While continuing to film the successful series of Star Trek movies, he returned to television in the 1980s, starring as a uniformed police officer in the T.J. Hooker series from 1982 to 1986; this show became a popular hit. He then hosted the popular dramatic reenactment series Rescue 911 from 1989 to 1996.
William Shatner's star on the Canadian Walk of Fame
As the unwilling central public figure of a widespread geek-culture of Trekkies, Shatner is often humorously critical of the sometimes "annoying" fans of Star Trek. He also has found an outlet in spoofing the cavalier, almost superhuman character persona of Captain Kirk, in films such as Airplane II: The Sequel (1982), National Lampoon's Loaded Weapon 1 (1993) and Saturday Night Live, in which he advised Star Trek fans to "Get a life!", repeating a popular catch-phrase. Shatner also appeared in the film Free Enterprise in 1998, in which he played himself and tried to dispel the Kirk image of himself from the view of the two lead characters
Shatner has enjoyed success with a series of "Tek" science fiction novels. The first—published in 1990—was entitled TekWar. This popular series of books led to a number of television movies, in which Shatner played a role, and to a short-lived television series. In 1995 a first-person shooter game named William Shatner's TekWar was released, and was the first game to use the Build engine.
In the 1990s Shatner appeared in several plays on American National Public Radio, written and directed by Norman Corwin.
Shatner has appeared in several episodes of the television series 3rd Rock from the Sun as The Big Giant Head, a womanizing, substance-abusing, higher-ranked officer from the same alien planet as the show's protagonists. He was nominated for an Emmy for this role.
In 2004, Shatner was cast as the eccentric but highly capable attorney Denny Crane for the final season of the legal drama The Practice, for which he was awarded an Emmy, and then its subsequent spin-off, Boston Legal, for which he won a Golden Globe in 2005.
Family and other ventures
William Shatner has been married four times:
Gloria Rand whom he married in 1956; they divorced in 1969.
Marcy Lafferty whom he married in the fall of 1973; they divorced in 1994.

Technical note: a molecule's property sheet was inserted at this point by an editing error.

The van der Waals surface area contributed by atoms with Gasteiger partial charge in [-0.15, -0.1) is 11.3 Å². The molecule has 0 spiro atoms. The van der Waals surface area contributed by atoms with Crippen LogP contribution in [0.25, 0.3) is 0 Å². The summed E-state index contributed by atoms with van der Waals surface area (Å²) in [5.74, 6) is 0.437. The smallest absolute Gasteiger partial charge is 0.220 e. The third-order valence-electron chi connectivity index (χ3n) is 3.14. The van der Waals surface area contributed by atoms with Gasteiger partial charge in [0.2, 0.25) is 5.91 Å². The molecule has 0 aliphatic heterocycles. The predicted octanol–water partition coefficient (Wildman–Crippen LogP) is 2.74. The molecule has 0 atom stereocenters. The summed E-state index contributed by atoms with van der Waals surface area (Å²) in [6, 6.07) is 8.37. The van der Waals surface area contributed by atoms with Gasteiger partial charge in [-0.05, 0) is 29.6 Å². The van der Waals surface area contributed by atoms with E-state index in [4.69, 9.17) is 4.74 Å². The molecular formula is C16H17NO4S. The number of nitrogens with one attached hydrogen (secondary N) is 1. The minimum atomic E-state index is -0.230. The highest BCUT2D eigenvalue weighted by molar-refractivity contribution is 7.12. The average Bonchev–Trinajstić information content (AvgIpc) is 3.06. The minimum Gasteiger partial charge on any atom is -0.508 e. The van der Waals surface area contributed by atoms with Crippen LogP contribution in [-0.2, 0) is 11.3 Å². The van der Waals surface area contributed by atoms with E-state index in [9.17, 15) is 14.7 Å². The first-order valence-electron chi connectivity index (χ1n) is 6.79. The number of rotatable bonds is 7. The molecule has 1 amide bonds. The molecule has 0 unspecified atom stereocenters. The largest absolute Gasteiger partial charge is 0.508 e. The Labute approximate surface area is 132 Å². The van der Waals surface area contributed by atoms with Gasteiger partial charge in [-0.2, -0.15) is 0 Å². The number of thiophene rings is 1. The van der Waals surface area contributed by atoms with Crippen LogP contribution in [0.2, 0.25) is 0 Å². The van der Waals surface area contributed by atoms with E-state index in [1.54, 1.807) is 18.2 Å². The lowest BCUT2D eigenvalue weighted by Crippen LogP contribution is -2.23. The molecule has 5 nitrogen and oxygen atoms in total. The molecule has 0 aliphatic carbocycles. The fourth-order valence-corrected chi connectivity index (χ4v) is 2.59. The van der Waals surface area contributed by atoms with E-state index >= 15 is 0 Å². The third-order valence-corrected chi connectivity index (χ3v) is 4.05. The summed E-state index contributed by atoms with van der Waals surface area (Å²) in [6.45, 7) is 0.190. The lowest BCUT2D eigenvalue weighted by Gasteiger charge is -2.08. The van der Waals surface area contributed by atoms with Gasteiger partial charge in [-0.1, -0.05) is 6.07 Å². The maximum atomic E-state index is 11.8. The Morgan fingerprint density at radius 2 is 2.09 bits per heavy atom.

Nerine Kidd whom he married on November 15, 1997; she drowned on August 9, 1999 at the couple's home.
Elizabeth Martin whom he married on February 13, 2001
Shatner has three daughters: Leslie, Lisabeth, and Melanie, and a son, Daniel. Melanie is the proprietor of Dari, an upscale women's clothing boutique. She currently lives in Southern California.
In his spare time, Shatner enjoys breeding and showing American Saddlebreds and Quarter Horses. Shatner has a 360 acre (1.5 km²) horse farm in Kentucky named Bellreve where he raises the winning horses.
Shatner is also the CEO of the Toronto, Ontario-based C.O.R.E. Digital Pictures company, which provided the special effects for the 1996 film Fly Away Home.
His musical album The Transformed Man (1968) has become a camp favorite. It includes spoken-word covers of "Mr. Tambourine Man" by Bob Dylan and "Lucy in the Sky with Diamonds" by The Beatles. These early renditions are commonly bashed, such as when George Clooney named William Shatner's "Lucy in the Sky with Diamonds" as one of his Desert Island Discs as an incentive to leave the island. He said, "If you listen to [this song], you will hollow out your own leg and make a canoe out of it to get off this island."
In 1978, Shatner hosted The Science Fiction Film Awards where he performed Elton John's "Rocket Man".
In recent years, Shatner has been spoofing his earlier musical career, performing in the same style for a series of Priceline.com television commercials. One such commercial featured Shatner with frequent collaborator Ben Folds performing an irony-laden version of the Diana Ross hit, "Do You Know Where You're Going To?". In his appearance on the animated science-fiction TV series Futurama he recited Eminem's "The Real Slim Shady" song during a feast, spoofing his own "Lucy" chant. Shatner also appeared on Ben Folds' "In Love" (on the album ), a "song" about how love can go ever so wrong.